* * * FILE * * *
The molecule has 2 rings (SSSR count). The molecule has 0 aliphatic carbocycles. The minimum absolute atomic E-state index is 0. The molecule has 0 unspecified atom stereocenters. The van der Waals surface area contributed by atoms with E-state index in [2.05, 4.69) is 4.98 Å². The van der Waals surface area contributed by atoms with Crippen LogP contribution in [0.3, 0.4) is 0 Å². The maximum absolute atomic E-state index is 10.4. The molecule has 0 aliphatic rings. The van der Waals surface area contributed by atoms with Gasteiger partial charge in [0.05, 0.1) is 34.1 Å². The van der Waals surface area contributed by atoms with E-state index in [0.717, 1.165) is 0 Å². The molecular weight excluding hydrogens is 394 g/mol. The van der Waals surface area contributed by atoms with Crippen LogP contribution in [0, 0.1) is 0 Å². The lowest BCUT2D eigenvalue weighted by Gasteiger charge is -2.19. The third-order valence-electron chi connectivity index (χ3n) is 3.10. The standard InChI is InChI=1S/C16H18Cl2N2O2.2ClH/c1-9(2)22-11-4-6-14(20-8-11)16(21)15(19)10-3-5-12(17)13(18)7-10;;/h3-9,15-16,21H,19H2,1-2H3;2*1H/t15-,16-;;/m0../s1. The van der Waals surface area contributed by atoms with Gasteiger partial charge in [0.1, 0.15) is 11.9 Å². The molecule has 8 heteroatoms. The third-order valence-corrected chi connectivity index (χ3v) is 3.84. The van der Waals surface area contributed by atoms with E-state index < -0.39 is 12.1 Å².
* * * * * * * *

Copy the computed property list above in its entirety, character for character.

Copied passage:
The molecule has 2 rings (SSSR count). The molecule has 0 aliphatic carbocycles. The minimum absolute atomic E-state index is 0. The molecule has 0 unspecified atom stereocenters. The van der Waals surface area contributed by atoms with E-state index in [2.05, 4.69) is 4.98 Å². The van der Waals surface area contributed by atoms with Crippen LogP contribution in [0.3, 0.4) is 0 Å². The maximum absolute atomic E-state index is 10.4. The molecule has 0 aliphatic rings. The van der Waals surface area contributed by atoms with Gasteiger partial charge in [0.05, 0.1) is 34.1 Å². The van der Waals surface area contributed by atoms with E-state index in [0.717, 1.165) is 0 Å². The molecular weight excluding hydrogens is 394 g/mol. The van der Waals surface area contributed by atoms with Crippen LogP contribution in [0, 0.1) is 0 Å². The lowest BCUT2D eigenvalue weighted by Gasteiger charge is -2.19. The third-order valence-electron chi connectivity index (χ3n) is 3.10. The standard InChI is InChI=1S/C16H18Cl2N2O2.2ClH/c1-9(2)22-11-4-6-14(20-8-11)16(21)15(19)10-3-5-12(17)13(18)7-10;;/h3-9,15-16,21H,19H2,1-2H3;2*1H/t15-,16-;;/m0../s1. The van der Waals surface area contributed by atoms with Gasteiger partial charge in [0.1, 0.15) is 11.9 Å². The molecule has 8 heteroatoms. The third-order valence-corrected chi connectivity index (χ3v) is 3.84. The van der Waals surface area contributed by atoms with E-state index < -0.39 is 12.1 Å².